July 30, 2018

F-35s over the Utah Test and Training Range. The fifth generation stealth fighter could be threatened by Russia’s Triumf air defense system, if the missiles are procured by Turkey. Photo: SSgt. Andrew Lee


Perhaps the most serious rift in years between NATO allies and among development partners on the F-35 strike fighter has been playing out over the last few months. It’s all about Turkey’s decision to buy Russia’s advanced Almaz-Antey S-400 “Triumf” air defense system.

In June, US senators inserted language into the 2019 National Defense Appropriations bill to block Turkey from fielding the F-35s that country has already purchased. The senators said they’re immediately concerned about the F-35’s stealth secrets leaking to Russia if the jet is flown in close proximity to the S-400. They’re more broadly angered by the worsening authoritarianism of Turkish President Recep Tayyip Erdogan, who was recently re-elected and has been further consolidating his power while cracking down on his political opponents and the press. The bill would keep Turkey from receiving the technical information or support necessary to maintain and operate the F-35s. The already-passed House version of the Fiscal 2019 NDAA would stop all weapon sales to Turkey pending a Pentagon review of the tensions between the two countries.

Separately, in a July 5 letter, a bipartisan group of 44 US members of Congress urged Defense Secretary Jim Mattis to block the Turkish F-35 sale because of the S-400 deal. They said Turkey’s decision to buy an air defense system not interoperable with NATO forces—but very much interoperable with the Russian military—reveals Turkey as “actively operating to undermine US interests around the world.” The group noted that Turkey has attacked Kurdish forces allied with the US in Iraq and Syria and is building a lamentable record of “degradation of human rights and democracy under President Erdogan.”

Turkey has signaled its “clear intention to build a strategic partnership with Russia” and this has “completely eroded the US-Turkey relationship,” the lawmakers wrote. They said they have “no confidence” Turkey will employ the F-35 “responsibly” and added they can think of no more “compelling case for re-evaluating the delivery of US military technology to a foreign state” than Turkey’s actions on the S-400, in its domestic politics, and in Syria and Iraq.Mattis has said he objects to the legislation and wants to work with Congress to have the provisions struck from the final version of the NDAA. In the ongoing fight against ISIS, the US relies on Incirlik AB, Turkey, as a base for aerial tankers and other aircraft and also as a storage site for tactical nuclear weapons.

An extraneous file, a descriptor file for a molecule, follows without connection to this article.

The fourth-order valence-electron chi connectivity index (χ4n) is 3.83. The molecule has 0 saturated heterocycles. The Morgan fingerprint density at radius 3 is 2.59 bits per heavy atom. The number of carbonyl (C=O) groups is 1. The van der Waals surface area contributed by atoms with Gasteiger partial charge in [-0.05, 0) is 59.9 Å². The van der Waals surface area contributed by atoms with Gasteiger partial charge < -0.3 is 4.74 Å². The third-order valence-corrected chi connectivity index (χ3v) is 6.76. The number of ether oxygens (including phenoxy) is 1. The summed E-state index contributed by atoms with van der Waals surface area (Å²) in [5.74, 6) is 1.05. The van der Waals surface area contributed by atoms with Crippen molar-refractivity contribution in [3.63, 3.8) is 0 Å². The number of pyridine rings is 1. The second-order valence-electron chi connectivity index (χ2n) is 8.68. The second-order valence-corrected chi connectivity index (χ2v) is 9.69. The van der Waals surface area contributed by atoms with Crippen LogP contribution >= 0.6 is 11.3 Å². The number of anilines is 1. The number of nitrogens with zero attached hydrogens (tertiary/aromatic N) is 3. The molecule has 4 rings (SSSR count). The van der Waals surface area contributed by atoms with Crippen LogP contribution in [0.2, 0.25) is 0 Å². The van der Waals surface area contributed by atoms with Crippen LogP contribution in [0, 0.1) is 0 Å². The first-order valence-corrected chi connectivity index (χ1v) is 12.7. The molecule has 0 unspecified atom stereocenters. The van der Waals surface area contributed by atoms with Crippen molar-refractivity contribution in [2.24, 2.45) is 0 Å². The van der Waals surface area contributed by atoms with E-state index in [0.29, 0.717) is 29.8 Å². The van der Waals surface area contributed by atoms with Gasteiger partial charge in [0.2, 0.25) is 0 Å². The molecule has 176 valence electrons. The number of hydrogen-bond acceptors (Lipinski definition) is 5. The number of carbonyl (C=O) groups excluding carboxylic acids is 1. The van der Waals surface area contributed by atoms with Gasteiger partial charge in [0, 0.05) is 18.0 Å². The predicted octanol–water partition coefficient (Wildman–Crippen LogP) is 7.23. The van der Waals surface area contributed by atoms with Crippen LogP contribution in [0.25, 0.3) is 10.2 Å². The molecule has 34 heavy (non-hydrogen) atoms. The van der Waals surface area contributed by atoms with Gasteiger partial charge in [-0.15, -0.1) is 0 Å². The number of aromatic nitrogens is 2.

The Triumf deal was inked last December, and it is reportedly worth $2.5 billion and will provide Turkey with four batteries of the air defense system. US emissaries, including Secretary of State Mike Pompeo, have personally lobbied Turkey to dump the Triumf deal, urging Erdogan to buy the US Patriot system, made by Raytheon, or at least a European system compatible with NATO forces. An Erdogan spokesman has dismissed these overtures, saying the S-400 sale is a “done deal,” but he said Turkey will consider US or NATO systems when buying its next batch of air defense systems.

In April, the US Assistant Secretary of State for European and Eurasian Affairs, A. Wess Mitchell, told the Senate Foreign Relations Committee “there will be consequences” if Turkey buys the S-400, threatening sanctions under the Countering America’s Adversaries Through Sanctions Act. The law requires commercial action against countries that buy from Russia’s defense and energy industries.

Russian state media, citing Turkish government sources, said Turkey opted against the Patriot because it couldn’t get the technology sharing it wanted, nor could it get the systems as quickly as the Erdogan government desired. Russia, on the other hand, was willing to “accelerate” the sale, with full technology transferred.

Congress fears President Recep Tayyip Erdogan (l) is cozying up to Russia with its planned purchase of the S-400 missile system. Photo: Shealah Craighead/White House


Turkey was one of the original partners on the F-35, putting up nearly $200 million in development money in exchange for technology transfer on the project and industrial work share. Turkey plans to buy 100 F-35s—which would make it the third-largest F-35 operator, after the US and UK—and is aiming to be the second source to Northrop Grumman on the aircraft’s center fuselage. It also makes composite parts for F-35s deployed worldwide. Turkey has other hooks in the program, as well: it’s been given the go-ahead to build F135 engines for the F-35 under license from Pratt & Whitney, and the regional depot for the F135 engine will also be in Turkey, at Eskisehir, midway between Istanbul and Ankara.